BY TOM L. PETERSON
Suppliers of software services are frequently confronted with contract forms that call for a "supplier's indemnity." In these, the client-asks the software firm to "indemnify" against liability that the client might incur if the supplier's software infringes the intellectual property rights of third parties. Similar clauses are often requested of vendors in OEM contracts.
A supplier should understand that an agreement to indemnify is like an agreement to provide free insurance to the client.
Unless limited by specific wording in the clause, an indemnitor is responsible for any and all damages, losses, and expenses and for any protective remedy sought for violation of patent, trademark or other intellectual property rights by the supplier's software.
No insurance is available for such exposure because the existence of all such rights cannot be determined. An insurance company could go broke if it took on this responsibility. Yet suppliers of software services often gamely offer this coverage in complete ignorance of the risks.
The managing partner of a very large Boston firm specializing in intellectual property law recently said, "These indemnity clauses are often only discovered when a lender or venture capital firm or acquiror does its due diligence prior to lending or investing in a software firm. Then, the whole transaction stops while we try to evaluate what the risk might be. The investigation can cost hundreds of thousands of dollars and even then we can only offer a very guarded guess as to what the risks might be...."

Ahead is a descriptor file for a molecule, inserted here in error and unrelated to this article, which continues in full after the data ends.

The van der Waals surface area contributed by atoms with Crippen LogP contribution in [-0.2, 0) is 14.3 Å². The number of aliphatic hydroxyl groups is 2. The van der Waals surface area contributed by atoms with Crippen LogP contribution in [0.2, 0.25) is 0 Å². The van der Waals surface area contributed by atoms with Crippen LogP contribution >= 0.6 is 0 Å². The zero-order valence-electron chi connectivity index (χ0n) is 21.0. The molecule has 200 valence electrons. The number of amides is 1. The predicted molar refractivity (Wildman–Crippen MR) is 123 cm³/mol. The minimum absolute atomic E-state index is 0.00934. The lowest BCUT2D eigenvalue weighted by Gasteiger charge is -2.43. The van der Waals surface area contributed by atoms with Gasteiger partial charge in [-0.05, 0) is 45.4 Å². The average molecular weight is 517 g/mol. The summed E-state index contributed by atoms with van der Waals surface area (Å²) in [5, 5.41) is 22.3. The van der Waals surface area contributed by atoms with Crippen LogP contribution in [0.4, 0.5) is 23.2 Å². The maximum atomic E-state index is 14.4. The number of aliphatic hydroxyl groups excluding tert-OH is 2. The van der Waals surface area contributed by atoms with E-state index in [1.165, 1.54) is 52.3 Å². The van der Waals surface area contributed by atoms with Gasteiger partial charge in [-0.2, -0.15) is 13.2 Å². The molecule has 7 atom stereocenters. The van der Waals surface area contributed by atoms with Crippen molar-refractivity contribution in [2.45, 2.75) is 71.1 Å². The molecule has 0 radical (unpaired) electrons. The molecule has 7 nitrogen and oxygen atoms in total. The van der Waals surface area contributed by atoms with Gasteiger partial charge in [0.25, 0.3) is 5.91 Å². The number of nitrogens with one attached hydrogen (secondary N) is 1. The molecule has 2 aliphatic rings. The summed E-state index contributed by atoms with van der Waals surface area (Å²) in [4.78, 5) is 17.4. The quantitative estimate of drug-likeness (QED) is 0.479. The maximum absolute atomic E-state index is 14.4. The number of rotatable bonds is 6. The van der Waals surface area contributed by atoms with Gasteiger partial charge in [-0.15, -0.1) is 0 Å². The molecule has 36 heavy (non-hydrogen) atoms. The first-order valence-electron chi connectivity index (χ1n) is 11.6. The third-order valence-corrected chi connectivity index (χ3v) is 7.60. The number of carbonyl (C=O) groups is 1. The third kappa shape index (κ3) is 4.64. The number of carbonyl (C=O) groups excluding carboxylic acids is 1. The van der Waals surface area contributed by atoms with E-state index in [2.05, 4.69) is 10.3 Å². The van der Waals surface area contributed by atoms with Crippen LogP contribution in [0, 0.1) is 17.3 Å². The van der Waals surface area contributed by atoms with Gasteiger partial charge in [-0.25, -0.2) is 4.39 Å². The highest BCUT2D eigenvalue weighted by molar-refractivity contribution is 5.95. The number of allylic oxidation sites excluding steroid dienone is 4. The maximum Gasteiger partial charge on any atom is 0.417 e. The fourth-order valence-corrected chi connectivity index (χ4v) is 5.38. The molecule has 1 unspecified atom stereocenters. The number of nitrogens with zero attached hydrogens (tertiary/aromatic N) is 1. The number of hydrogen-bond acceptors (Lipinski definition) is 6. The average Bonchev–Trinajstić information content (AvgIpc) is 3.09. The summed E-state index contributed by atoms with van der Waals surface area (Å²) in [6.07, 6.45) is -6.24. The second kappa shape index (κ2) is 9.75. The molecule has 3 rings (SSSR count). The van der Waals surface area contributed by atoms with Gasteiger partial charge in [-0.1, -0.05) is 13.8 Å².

The partner went on to say: "There is much anguish when we have to say we can never be sure what might be out there-what third party rights-even in the U.S., because we can't know what patent claims might be in the pipeline, let alone the possibility of imbedded copyright violations. After many hours of research we can probably offer some comfort, but we aren't an insurance company either."
The moral? Don't take a risk if you don't know how big it is. Tell your customer that you are unaware of any violation of third party IP rights affecting the software.
Then, if you must offer an indemnification, but wish to avoid putting the entire future of your company on the line, you might even offer to share the risk with the customer for a limited time, and up to an amount that your company can afford to lose, with the option to try and design around the problem or otherwise take any corrective steps which might work, for a pre-agreed compensation.
Comment: The wise vendor of software or software services will take care to identify any supplier's indemnity clauses before signing a seller-supplied software services agreement. And then start negotiating!
© ASSOCIATION OF INDEPENDENT GENERAL COUNSEL 2004; (all rights reserved). This article is not intended as legal advice. Consult a qualified attorney for assistance concerning a specific issue or problem.